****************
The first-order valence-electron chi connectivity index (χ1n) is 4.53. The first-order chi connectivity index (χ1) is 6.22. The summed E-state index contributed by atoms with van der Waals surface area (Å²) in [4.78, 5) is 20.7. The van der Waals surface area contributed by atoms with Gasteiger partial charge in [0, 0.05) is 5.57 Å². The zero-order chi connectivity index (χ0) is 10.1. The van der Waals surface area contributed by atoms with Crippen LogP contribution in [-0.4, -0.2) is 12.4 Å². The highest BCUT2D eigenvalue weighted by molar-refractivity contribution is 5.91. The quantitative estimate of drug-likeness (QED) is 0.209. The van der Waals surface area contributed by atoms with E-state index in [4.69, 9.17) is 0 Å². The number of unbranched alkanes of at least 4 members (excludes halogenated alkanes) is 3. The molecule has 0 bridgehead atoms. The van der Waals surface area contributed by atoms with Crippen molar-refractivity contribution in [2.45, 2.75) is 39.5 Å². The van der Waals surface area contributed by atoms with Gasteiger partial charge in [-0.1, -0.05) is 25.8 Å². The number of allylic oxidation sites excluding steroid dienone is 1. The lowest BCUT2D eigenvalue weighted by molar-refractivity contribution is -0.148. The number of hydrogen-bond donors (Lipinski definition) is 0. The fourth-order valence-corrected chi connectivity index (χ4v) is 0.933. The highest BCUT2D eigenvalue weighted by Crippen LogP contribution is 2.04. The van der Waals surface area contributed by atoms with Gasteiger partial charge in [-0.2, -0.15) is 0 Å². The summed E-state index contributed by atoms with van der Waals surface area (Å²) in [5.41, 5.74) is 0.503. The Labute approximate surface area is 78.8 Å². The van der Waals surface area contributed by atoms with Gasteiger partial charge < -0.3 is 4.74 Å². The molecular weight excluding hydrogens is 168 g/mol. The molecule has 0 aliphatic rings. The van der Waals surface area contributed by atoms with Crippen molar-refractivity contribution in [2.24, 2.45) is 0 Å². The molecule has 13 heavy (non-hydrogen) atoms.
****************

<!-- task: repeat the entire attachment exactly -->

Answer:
The first-order valence-electron chi connectivity index (χ1n) is 4.53. The first-order chi connectivity index (χ1) is 6.22. The summed E-state index contributed by atoms with van der Waals surface area (Å²) in [4.78, 5) is 20.7. The van der Waals surface area contributed by atoms with Gasteiger partial charge in [0, 0.05) is 5.57 Å². The zero-order chi connectivity index (χ0) is 10.1. The van der Waals surface area contributed by atoms with Crippen LogP contribution in [-0.4, -0.2) is 12.4 Å². The highest BCUT2D eigenvalue weighted by molar-refractivity contribution is 5.91. The quantitative estimate of drug-likeness (QED) is 0.209. The van der Waals surface area contributed by atoms with E-state index in [4.69, 9.17) is 0 Å². The number of unbranched alkanes of at least 4 members (excludes halogenated alkanes) is 3. The molecule has 0 bridgehead atoms. The van der Waals surface area contributed by atoms with Crippen molar-refractivity contribution in [2.45, 2.75) is 39.5 Å². The van der Waals surface area contributed by atoms with Gasteiger partial charge in [-0.1, -0.05) is 25.8 Å². The number of allylic oxidation sites excluding steroid dienone is 1. The lowest BCUT2D eigenvalue weighted by molar-refractivity contribution is -0.148. The number of hydrogen-bond donors (Lipinski definition) is 0. The fourth-order valence-corrected chi connectivity index (χ4v) is 0.933. The highest BCUT2D eigenvalue weighted by Crippen LogP contribution is 2.04. The van der Waals surface area contributed by atoms with Gasteiger partial charge in [-0.2, -0.15) is 0 Å². The summed E-state index contributed by atoms with van der Waals surface area (Å²) in [5.41, 5.74) is 0.503. The Labute approximate surface area is 78.8 Å². The van der Waals surface area contributed by atoms with Gasteiger partial charge < -0.3 is 4.74 Å². The molecular weight excluding hydrogens is 168 g/mol. The molecule has 0 aliphatic rings. The van der Waals surface area contributed by atoms with Crippen molar-refractivity contribution in [2.24, 2.45) is 0 Å². The molecule has 13 heavy (non-hydrogen) atoms.